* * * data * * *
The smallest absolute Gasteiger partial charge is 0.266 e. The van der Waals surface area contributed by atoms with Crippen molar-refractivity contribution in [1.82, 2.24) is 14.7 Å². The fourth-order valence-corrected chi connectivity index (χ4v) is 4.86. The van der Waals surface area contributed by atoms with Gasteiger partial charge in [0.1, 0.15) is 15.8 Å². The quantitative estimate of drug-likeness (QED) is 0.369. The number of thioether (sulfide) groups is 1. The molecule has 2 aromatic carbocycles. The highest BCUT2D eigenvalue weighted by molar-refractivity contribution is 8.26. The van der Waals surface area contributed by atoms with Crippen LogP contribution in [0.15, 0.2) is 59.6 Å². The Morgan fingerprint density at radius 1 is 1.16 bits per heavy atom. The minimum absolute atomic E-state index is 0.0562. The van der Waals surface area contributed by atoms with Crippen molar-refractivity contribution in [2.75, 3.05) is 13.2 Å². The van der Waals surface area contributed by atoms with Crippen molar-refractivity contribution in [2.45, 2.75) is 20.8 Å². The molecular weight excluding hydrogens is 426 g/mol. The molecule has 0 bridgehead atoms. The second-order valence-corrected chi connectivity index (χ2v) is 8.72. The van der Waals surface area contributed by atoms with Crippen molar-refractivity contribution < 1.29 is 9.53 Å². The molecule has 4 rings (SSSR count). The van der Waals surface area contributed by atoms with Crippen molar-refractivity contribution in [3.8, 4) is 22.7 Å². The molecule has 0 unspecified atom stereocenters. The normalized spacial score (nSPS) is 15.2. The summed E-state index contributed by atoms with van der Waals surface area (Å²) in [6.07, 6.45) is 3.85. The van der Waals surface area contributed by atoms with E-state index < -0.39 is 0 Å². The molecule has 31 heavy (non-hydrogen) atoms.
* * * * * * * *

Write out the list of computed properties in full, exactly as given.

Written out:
The smallest absolute Gasteiger partial charge is 0.266 e. The van der Waals surface area contributed by atoms with Crippen molar-refractivity contribution in [1.82, 2.24) is 14.7 Å². The fourth-order valence-corrected chi connectivity index (χ4v) is 4.86. The van der Waals surface area contributed by atoms with Gasteiger partial charge in [0.1, 0.15) is 15.8 Å². The quantitative estimate of drug-likeness (QED) is 0.369. The number of thioether (sulfide) groups is 1. The molecule has 2 aromatic carbocycles. The highest BCUT2D eigenvalue weighted by molar-refractivity contribution is 8.26. The van der Waals surface area contributed by atoms with Crippen LogP contribution in [0.15, 0.2) is 59.6 Å². The Morgan fingerprint density at radius 1 is 1.16 bits per heavy atom. The minimum absolute atomic E-state index is 0.0562. The van der Waals surface area contributed by atoms with Crippen molar-refractivity contribution in [2.75, 3.05) is 13.2 Å². The van der Waals surface area contributed by atoms with Crippen molar-refractivity contribution in [2.45, 2.75) is 20.8 Å². The molecular weight excluding hydrogens is 426 g/mol. The molecule has 0 bridgehead atoms. The second-order valence-corrected chi connectivity index (χ2v) is 8.72. The van der Waals surface area contributed by atoms with Crippen molar-refractivity contribution < 1.29 is 9.53 Å². The molecule has 4 rings (SSSR count). The van der Waals surface area contributed by atoms with Crippen molar-refractivity contribution in [3.8, 4) is 22.7 Å². The molecule has 0 unspecified atom stereocenters. The normalized spacial score (nSPS) is 15.2. The summed E-state index contributed by atoms with van der Waals surface area (Å²) in [6.07, 6.45) is 3.85. The van der Waals surface area contributed by atoms with E-state index < -0.39 is 0 Å². The molecule has 31 heavy (non-hydrogen) atoms.